The number of different medications available to treat patients with type 2 diabetes has increased dramatically over the past 2 decades. While metformin remains the mainstay of initial treatment, there is ongoing debate regarding the optimal choice when adding a second oral agent. In this issue of JAMA Internal Medicine, Xie et al1 examine the comparative effectiveness of sodium-glucose cotransporter 2 (SGLT2) inhibitors vs sulfonylureas on all-cause mortality among metformin users. This high-dimensional propensity score–matched cohort study observed patients enrolled in the Veterans Affairs health system who were receiving metformin and were prescribed either an SGLT2 inhibitor or sulfonylurea as a second medication. During the approximately 2 years of mean follow-up, SGLT2 inhibitor use was associated with a reduced risk of all-cause mortality compared with sulfonylureas, regardless of age, cardiovascular disease, or estimated glomerular filtration rate status (hazard ratio [HR], 0.81; 95% CI, 0.75-0.87).1 There was also a reduced risk of death with the combination of SGLT2 inhibitor and metformin compared with SGLT2 inhibitor use alone (HR, 0.70; 95% CI, 0.50-0.97).1 These findings reinforce the current American Diabetes Association guidelines,2 which recommend metformin as initial therapy followed by any one of a dipeptidyl peptidase-4 inhibitor, glucagonlike peptide-1 receptor agonist, thiazolidinedione, or SGLT2 inhibitor class medicine if a patient’s hemoglobin A1c level remains elevated.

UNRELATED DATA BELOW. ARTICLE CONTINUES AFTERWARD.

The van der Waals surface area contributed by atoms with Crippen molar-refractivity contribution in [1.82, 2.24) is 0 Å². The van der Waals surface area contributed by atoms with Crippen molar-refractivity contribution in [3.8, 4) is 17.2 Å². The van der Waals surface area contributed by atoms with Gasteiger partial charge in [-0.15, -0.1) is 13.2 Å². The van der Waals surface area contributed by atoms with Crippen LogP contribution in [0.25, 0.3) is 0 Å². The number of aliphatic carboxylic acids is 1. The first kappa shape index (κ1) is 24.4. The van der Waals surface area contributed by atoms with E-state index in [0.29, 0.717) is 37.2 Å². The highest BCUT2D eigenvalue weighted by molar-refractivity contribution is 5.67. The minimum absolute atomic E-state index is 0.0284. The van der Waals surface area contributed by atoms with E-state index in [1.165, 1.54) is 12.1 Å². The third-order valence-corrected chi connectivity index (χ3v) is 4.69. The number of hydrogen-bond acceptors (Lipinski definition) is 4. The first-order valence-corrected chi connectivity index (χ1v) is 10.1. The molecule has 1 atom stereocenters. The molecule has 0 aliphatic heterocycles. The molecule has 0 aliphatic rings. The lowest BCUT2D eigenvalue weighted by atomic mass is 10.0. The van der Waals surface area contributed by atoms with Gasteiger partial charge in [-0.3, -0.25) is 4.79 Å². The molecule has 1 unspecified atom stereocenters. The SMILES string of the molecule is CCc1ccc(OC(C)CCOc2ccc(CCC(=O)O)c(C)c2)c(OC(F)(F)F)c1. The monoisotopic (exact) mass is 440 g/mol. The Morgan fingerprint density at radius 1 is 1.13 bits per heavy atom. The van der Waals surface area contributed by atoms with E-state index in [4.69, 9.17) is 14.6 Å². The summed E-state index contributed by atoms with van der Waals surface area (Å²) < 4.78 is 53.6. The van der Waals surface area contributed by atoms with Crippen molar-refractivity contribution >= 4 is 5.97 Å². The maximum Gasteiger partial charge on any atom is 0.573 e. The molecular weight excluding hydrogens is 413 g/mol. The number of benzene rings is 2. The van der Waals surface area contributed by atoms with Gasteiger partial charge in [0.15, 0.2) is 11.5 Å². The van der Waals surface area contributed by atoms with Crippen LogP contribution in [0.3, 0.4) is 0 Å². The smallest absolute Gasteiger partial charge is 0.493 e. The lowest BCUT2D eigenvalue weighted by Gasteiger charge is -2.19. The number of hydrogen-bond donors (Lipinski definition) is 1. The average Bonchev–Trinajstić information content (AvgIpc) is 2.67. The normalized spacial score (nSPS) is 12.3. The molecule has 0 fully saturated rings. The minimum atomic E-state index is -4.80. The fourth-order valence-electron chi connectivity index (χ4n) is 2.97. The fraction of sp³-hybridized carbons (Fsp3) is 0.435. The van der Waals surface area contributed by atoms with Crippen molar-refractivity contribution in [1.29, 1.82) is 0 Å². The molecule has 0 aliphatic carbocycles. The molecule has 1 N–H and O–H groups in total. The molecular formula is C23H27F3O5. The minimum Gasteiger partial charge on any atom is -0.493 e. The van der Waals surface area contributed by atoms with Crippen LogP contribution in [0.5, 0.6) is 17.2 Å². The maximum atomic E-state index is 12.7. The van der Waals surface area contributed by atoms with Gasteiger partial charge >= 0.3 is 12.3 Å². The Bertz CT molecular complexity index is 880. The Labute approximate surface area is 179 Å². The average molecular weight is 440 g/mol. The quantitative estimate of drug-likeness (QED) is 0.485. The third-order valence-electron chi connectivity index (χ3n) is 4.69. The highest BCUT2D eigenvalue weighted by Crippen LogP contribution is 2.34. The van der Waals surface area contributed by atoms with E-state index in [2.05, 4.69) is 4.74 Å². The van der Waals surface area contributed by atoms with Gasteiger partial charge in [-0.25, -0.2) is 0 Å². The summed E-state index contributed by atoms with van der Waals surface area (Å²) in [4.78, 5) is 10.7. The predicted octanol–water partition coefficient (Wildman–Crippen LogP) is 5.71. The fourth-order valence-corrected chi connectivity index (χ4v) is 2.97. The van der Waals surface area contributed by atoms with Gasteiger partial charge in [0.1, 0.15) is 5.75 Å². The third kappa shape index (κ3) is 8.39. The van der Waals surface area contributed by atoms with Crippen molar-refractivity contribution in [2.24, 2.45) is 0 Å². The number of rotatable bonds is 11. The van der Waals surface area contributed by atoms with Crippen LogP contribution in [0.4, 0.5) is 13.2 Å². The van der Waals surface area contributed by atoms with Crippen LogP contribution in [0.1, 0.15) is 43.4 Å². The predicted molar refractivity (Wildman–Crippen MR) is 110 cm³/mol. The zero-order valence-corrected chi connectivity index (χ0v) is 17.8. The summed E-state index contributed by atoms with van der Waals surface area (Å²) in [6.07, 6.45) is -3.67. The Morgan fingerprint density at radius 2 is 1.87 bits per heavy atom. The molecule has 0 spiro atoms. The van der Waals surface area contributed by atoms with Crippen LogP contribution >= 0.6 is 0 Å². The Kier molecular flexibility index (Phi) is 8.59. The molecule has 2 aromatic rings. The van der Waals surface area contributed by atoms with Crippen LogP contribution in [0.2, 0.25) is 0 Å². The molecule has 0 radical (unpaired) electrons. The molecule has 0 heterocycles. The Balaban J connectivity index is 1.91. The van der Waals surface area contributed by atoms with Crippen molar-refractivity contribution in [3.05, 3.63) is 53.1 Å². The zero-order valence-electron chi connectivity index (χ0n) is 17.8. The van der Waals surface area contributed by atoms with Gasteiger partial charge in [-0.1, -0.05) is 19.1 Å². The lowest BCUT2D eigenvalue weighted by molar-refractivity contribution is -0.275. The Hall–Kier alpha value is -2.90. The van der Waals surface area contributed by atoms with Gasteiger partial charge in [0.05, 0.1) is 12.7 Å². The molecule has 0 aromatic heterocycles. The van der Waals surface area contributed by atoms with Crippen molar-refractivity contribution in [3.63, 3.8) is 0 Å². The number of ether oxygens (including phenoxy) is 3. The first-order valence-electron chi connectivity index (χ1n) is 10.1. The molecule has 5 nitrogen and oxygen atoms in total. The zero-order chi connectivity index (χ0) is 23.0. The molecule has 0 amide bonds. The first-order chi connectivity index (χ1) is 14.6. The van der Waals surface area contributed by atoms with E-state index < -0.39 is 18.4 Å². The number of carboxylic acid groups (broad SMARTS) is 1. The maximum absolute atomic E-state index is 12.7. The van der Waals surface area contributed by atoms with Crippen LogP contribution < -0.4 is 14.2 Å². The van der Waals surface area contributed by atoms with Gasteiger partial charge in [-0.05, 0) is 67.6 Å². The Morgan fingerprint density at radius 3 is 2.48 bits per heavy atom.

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Guduguntla V, Grant RW. Sodium-Glucose Cotransporter 2 Inhibitors vs Sulfonylureas: The Price of Prevention. JAMA Intern Med. 2021;181(8):1054. doi:10.1001/jamainternmed.2021.2487
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